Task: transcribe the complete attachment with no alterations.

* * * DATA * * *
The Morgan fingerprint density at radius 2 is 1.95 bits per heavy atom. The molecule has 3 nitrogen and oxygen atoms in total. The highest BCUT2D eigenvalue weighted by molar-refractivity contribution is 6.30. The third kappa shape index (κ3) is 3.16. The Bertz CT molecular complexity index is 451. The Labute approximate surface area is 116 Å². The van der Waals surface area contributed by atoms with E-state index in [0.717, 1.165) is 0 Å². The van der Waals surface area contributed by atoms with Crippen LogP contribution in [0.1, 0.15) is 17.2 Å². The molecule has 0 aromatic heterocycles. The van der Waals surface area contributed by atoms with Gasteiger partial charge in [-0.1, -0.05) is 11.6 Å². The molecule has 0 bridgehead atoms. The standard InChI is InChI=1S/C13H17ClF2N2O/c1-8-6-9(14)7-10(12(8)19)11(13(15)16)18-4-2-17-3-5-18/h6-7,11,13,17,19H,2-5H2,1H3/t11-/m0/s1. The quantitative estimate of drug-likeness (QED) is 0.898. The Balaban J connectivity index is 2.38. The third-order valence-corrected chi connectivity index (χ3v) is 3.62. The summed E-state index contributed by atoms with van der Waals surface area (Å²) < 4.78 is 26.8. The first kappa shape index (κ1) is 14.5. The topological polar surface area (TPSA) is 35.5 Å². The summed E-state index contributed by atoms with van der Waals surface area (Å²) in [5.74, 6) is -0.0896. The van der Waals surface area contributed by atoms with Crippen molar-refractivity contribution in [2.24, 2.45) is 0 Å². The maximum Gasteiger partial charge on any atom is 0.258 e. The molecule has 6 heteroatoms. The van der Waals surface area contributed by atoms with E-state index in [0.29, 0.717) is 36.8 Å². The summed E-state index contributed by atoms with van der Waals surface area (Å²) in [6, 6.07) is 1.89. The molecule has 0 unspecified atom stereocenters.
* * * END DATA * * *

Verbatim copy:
The Morgan fingerprint density at radius 2 is 1.95 bits per heavy atom. The molecule has 3 nitrogen and oxygen atoms in total. The highest BCUT2D eigenvalue weighted by molar-refractivity contribution is 6.30. The third kappa shape index (κ3) is 3.16. The Bertz CT molecular complexity index is 451. The Labute approximate surface area is 116 Å². The van der Waals surface area contributed by atoms with E-state index in [0.717, 1.165) is 0 Å². The van der Waals surface area contributed by atoms with Crippen LogP contribution in [0.1, 0.15) is 17.2 Å². The molecule has 0 aromatic heterocycles. The van der Waals surface area contributed by atoms with Gasteiger partial charge in [-0.1, -0.05) is 11.6 Å². The molecule has 0 bridgehead atoms. The standard InChI is InChI=1S/C13H17ClF2N2O/c1-8-6-9(14)7-10(12(8)19)11(13(15)16)18-4-2-17-3-5-18/h6-7,11,13,17,19H,2-5H2,1H3/t11-/m0/s1. The quantitative estimate of drug-likeness (QED) is 0.898. The Balaban J connectivity index is 2.38. The third-order valence-corrected chi connectivity index (χ3v) is 3.62. The summed E-state index contributed by atoms with van der Waals surface area (Å²) < 4.78 is 26.8. The first kappa shape index (κ1) is 14.5. The topological polar surface area (TPSA) is 35.5 Å². The summed E-state index contributed by atoms with van der Waals surface area (Å²) in [5.74, 6) is -0.0896. The van der Waals surface area contributed by atoms with Crippen molar-refractivity contribution in [2.24, 2.45) is 0 Å². The maximum Gasteiger partial charge on any atom is 0.258 e. The molecule has 6 heteroatoms. The van der Waals surface area contributed by atoms with E-state index in [0.29, 0.717) is 36.8 Å². The summed E-state index contributed by atoms with van der Waals surface area (Å²) in [6, 6.07) is 1.89. The molecule has 0 unspecified atom stereocenters.